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Let $R$ be a ring with under $+$ and $*$

For $x \in R$, we define $x^m := \underbrace{x*\cdots*x}_{m \text{ terms}}$

Conjecture. $R$ is commutative if and only if:

For every positive integer m, and for all $x, y$ in $R$, $(x*y)^m = x^m * y^m$.

I was able to show that if $R$ is commutative, then the exponent is distributive, but not the backward implication. Is the conjecture true, and if not, what is a necessary and sufficient condition such that For all $x, y$ in $R$, $(x*y)^m = x^m * y^m$?

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  • $\begingroup$ @bof yes, it is bound by a universal quantifier. $\endgroup$ – rr01 Aug 8 '17 at 6:26
  • $\begingroup$ I corrected my answer, it was false. $\endgroup$ – Idéophage Mar 5 '19 at 13:23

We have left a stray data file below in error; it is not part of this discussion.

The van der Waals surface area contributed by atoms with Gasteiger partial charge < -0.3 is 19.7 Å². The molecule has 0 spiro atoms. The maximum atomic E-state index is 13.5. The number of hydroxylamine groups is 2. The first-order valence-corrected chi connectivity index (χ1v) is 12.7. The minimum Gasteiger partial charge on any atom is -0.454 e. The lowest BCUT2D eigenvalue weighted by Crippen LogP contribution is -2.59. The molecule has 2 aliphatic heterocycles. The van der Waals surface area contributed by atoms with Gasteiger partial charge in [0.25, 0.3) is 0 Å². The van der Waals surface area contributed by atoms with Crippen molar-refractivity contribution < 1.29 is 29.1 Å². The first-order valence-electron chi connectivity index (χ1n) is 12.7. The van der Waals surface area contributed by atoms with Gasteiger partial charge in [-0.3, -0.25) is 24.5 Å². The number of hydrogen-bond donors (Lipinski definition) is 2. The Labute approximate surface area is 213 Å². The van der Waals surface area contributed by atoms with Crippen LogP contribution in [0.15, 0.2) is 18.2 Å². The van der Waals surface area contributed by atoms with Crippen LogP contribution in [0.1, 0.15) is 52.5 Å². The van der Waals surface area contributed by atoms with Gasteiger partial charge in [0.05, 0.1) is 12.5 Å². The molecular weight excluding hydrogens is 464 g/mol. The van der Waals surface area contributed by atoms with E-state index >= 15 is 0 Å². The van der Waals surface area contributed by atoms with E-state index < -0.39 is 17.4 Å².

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Yes, every ring of this form is commutative. For $x,y ∈ R$, let $f(x,y) := x^2y^2-(xy)^2$. Then we have the equality (true in any ring) $$xy-yx = f(x,y) - f(1+x,y) - f(x,1+y) + f(1+x,1+y) \text{.}$$

I have no explanation for this formula, I just found it by chance.

Note that if you require that your ring have no nonzero zero divisor, the reason is simpler: $(xy)^2-x^2y^2 = x(yx-xy)y=0$ and if $x$ and $y$ are nonzero, then $yx-xy=0$.

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  • $\begingroup$ This is not a counterexample. In your quotient, only the projections of $x$ and $y$ satisfy the $\left(uv\right)^n = u^n v^n$ identity, but the OP wants this identity to hold for every pair of elements $u$ and $v$. $\endgroup$ – darij grinberg Mar 5 '19 at 6:20
  • $\begingroup$ @darijgrinberg Thank you, it is corrected. $\endgroup$ – Idéophage Mar 5 '19 at 13:22

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